Tuesday, June 11, 2013
When Babies Need Comforting: Part I-- Little Babies
Just like the rest of us, babies get upset sometimes. Unlike many of us adults, though, babies don’t have many things they can do to make themselves feel better. They can’t have a cup of coffee or a cold beer, telephone a friend, eat chocolates, or go for a long walk. They depend on us caregivers to help them out.
Of course, some adults don’t think it’s wise to try to comfort an upset, crying baby. They think it “spoils” the baby, or that the baby is crying “on purpose” and having fun manipulating an adult. Some, like the egregious William Emerson, believe that babies need to cry in order to discharge negative emotions acquired during birth, and that adults just slow that process when they try to offer comfort.
I, on the other hand, would argue that there are a number of reasons why we should try to comfort crying babies.
It’s to our own benefit to help a baby calm down. A constantly crying, cranky, crabby child is very stressful to be around. Although caregivers may be able to “stand it” when a baby cries a lot, they can’t do as good a job or feel as good themselves when they have to listen to crying. One of the best things we can do for children in our care is to be cheerful and playful-- and that’s hard to do when someone is crying constantly.
If there are other babies or young children around, they too will be disturbed by loud shrill crying. Constant noise makes it hard for them to eat, sleep, or just look and listen. Very young babies can learn a lot just from hearing you talk, but they can’t hear well when there’s a lot of background noise. Calming the criers is a help for other babies and children.
And, of course, the criers benefit if you help them. Every time we help a baby calm down, that baby learns a little bit about how to calm down alone-- to “self-regulate”—and to be able to ignore all the distracting little nuisances of life. When you hold a baby in a comforting way, she learns that you can feel better soon after you start feeling bad. She learns that things like moving around or looking at things or thumb-sucking can all help her relax and forget little problems. This means that she becomes able to pay attention longer and eventually do more things by herself. In the long run, comforting a baby pays big dividends in development and may be one of the best things we can do to get kids ready for school.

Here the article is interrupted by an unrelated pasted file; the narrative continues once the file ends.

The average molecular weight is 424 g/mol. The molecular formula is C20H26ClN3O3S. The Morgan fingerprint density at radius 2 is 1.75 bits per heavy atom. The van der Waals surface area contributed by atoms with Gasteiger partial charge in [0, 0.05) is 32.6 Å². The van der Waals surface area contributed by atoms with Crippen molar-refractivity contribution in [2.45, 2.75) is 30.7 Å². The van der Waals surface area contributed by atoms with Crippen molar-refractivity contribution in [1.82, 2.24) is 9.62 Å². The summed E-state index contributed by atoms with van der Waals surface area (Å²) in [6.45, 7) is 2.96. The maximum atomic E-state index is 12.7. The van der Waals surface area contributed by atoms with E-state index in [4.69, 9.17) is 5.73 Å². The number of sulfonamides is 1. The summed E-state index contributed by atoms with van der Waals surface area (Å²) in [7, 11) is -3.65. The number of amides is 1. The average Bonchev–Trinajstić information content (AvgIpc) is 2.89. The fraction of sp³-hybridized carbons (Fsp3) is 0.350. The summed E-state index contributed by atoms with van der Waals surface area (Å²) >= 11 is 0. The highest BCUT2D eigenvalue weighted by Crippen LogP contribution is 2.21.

So, how do we go about it? There are going to be some different issues depending on whether we’re talking about an infant between birth and 3-4 months, or about an older baby. And of course there will be things one baby likes and another does not. However, it’s possible to list some ideas that may be of help.
For the younger babies, here are some things to keep in mind:
1. Touch is the most important comfort technique for very young babies. Sometimes just your hand patting the baby will work, but they are more likely to like all-over touch, with their bodies pressed against yours. Some babies don’t like light touch, and it might seem as if they don’t want to be touched at all-- but you can try touching them more firmly rather than less, and see whether that works. And some don’t seem to like being belly-to-belly with an adult, but may like being held facing away.